The AMD Ryzen 5 2500X and Ryzen 3 2300X CPU Reviewby Ian Cutress on February 11, 2019 11:45 AM EST
AMD Ryzen 5 2500X and Ryzen 3 2300X Conclusion
With AMD only offering the Ryzen 5 2500X and Ryzen 3 2300X to large OEMs, it allows AMD to move some of the risk of supporting multiple CPUs and stock levels in the channel to its partners. It also pleases the partners to have special parts and build products around them, especially when those parts are competitive. Unfortunately for the end user, it means that if these parts are competitive, they have to buy a prebuilt system to get one, rather than build their own. To add to the quandary, these processors fall right into the price segment of its own very competitive APUs, and the company had to decide whether to have a CPU/APU crossover at retail, or a specific separation between the two. AMD went for the latter.
The reasons behind the way AMD organises it's retail product stack aside, the 2500X and 2300X actually fall into two small gaps in the lineup.
The quad core 2500X with simultaneous multithreading sits between the 2400G at $145 with similar specs, slightly lower frequency, and much lower power consumpton, and the 2600 at $160 with two more cores. There's arguably no room in there for the 2500X - and we see in our benchmarks it fits between both pretty easily.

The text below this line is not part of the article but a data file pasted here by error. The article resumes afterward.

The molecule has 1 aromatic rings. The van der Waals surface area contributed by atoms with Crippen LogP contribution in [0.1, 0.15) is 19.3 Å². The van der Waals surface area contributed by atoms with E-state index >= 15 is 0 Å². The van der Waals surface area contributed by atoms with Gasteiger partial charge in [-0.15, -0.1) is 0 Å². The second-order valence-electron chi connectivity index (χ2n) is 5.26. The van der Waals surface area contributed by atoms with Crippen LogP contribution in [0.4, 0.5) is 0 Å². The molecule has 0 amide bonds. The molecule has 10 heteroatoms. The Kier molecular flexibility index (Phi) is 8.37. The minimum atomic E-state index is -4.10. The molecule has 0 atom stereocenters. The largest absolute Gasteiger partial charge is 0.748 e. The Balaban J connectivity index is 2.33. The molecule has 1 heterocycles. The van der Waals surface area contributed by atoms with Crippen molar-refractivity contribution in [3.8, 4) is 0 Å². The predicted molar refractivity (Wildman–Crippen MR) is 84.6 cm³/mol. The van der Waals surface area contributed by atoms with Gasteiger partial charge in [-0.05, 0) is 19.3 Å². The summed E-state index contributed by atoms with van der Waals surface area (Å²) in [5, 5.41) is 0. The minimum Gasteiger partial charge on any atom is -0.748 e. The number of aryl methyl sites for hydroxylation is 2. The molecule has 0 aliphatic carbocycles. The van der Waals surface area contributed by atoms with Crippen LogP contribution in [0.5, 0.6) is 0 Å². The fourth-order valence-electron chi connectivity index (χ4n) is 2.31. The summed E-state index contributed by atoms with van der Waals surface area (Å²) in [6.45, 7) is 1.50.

On the other hand, the quad core 2300X without hyperthreading is more akin to a faster 2200G, albeit without the integrated graphics, and butts up against the 2400G above it. This gap to fit the 2300X is bigger, between $95 of the 2200G and $145 of the 2400G, so there could easily be an argument for a faster 2200G for discrete graphics users. On performance, the 2300X handsomely beats the 2200G due to consuming more power per core, and even takes the 2400G on lightly threaded tests, but it is less power efficient. For small form factor systems the APUs still win, but in raw CPU and gaming performance, the 2300X easily fits between the two APUs, especially if we marked it at $110 or so, rather than $130.
So where does this AMD? In my professional opinion, the 2300X could be a really nice low-end processor for users that don't want to spend money on integrated graphics they won't use. Add in a 95W stock cooler and at $100-$110, it would be a really nice chip. The 2500X is a harder sell. For the small price gap it fits into, I would tell users to bite the bullet and go for the 2600, or if they need integrated graphics to get the 2400G. The only way the 2500X makes sense is if the 2400G or 2600 isn't available in a particular local market.
It will be interesting to see if AMD ever sells these at retail. There are four other chips they are not selling at retail either (at least, not retail worldwide): the 2700E, 2600E, 2400GE, and 2200GE. If anyone finds any of these for sale, let me know over email or Twitter @IanCutress
|Recommended Reading on AMD Ryzen|
|2700X and 2600X
|2400G and 2200G
|2700 and 2600
|APU Memory Scaling||Threadripper 2